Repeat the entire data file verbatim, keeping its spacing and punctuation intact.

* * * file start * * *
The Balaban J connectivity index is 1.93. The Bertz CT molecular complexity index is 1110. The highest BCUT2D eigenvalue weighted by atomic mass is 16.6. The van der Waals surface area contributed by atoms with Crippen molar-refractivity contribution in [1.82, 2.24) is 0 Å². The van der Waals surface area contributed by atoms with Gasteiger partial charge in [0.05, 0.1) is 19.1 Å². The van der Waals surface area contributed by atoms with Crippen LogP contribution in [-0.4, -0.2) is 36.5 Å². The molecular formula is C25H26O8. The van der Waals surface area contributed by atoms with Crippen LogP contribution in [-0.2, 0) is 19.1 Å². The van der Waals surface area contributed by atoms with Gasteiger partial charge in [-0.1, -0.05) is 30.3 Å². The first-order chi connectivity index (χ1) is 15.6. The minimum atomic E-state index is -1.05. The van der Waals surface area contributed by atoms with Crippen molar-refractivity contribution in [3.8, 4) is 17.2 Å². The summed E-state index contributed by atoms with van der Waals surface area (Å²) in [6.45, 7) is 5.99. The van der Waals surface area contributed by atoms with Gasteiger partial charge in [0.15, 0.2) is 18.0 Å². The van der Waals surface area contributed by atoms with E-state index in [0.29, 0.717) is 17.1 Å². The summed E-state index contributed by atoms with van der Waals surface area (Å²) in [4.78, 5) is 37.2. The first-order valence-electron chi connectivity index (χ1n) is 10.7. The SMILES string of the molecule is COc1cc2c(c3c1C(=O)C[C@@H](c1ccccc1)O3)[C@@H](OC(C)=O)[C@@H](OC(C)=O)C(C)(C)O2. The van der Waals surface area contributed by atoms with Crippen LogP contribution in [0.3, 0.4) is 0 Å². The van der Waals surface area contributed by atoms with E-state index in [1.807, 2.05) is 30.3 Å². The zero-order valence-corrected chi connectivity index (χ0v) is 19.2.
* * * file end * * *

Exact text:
The Balaban J connectivity index is 1.93. The Bertz CT molecular complexity index is 1110. The highest BCUT2D eigenvalue weighted by atomic mass is 16.6. The van der Waals surface area contributed by atoms with Crippen molar-refractivity contribution in [1.82, 2.24) is 0 Å². The van der Waals surface area contributed by atoms with Gasteiger partial charge in [0.05, 0.1) is 19.1 Å². The van der Waals surface area contributed by atoms with Crippen LogP contribution in [-0.4, -0.2) is 36.5 Å². The molecular formula is C25H26O8. The van der Waals surface area contributed by atoms with Crippen LogP contribution in [-0.2, 0) is 19.1 Å². The van der Waals surface area contributed by atoms with Gasteiger partial charge in [-0.1, -0.05) is 30.3 Å². The first-order chi connectivity index (χ1) is 15.6. The minimum atomic E-state index is -1.05. The van der Waals surface area contributed by atoms with Crippen molar-refractivity contribution in [3.8, 4) is 17.2 Å². The summed E-state index contributed by atoms with van der Waals surface area (Å²) in [6.45, 7) is 5.99. The van der Waals surface area contributed by atoms with Gasteiger partial charge in [0.15, 0.2) is 18.0 Å². The van der Waals surface area contributed by atoms with E-state index in [0.29, 0.717) is 17.1 Å². The summed E-state index contributed by atoms with van der Waals surface area (Å²) in [4.78, 5) is 37.2. The first-order valence-electron chi connectivity index (χ1n) is 10.7. The SMILES string of the molecule is COc1cc2c(c3c1C(=O)C[C@@H](c1ccccc1)O3)[C@@H](OC(C)=O)[C@@H](OC(C)=O)C(C)(C)O2. The van der Waals surface area contributed by atoms with Crippen LogP contribution in [0.3, 0.4) is 0 Å². The van der Waals surface area contributed by atoms with E-state index in [1.807, 2.05) is 30.3 Å². The zero-order valence-corrected chi connectivity index (χ0v) is 19.2.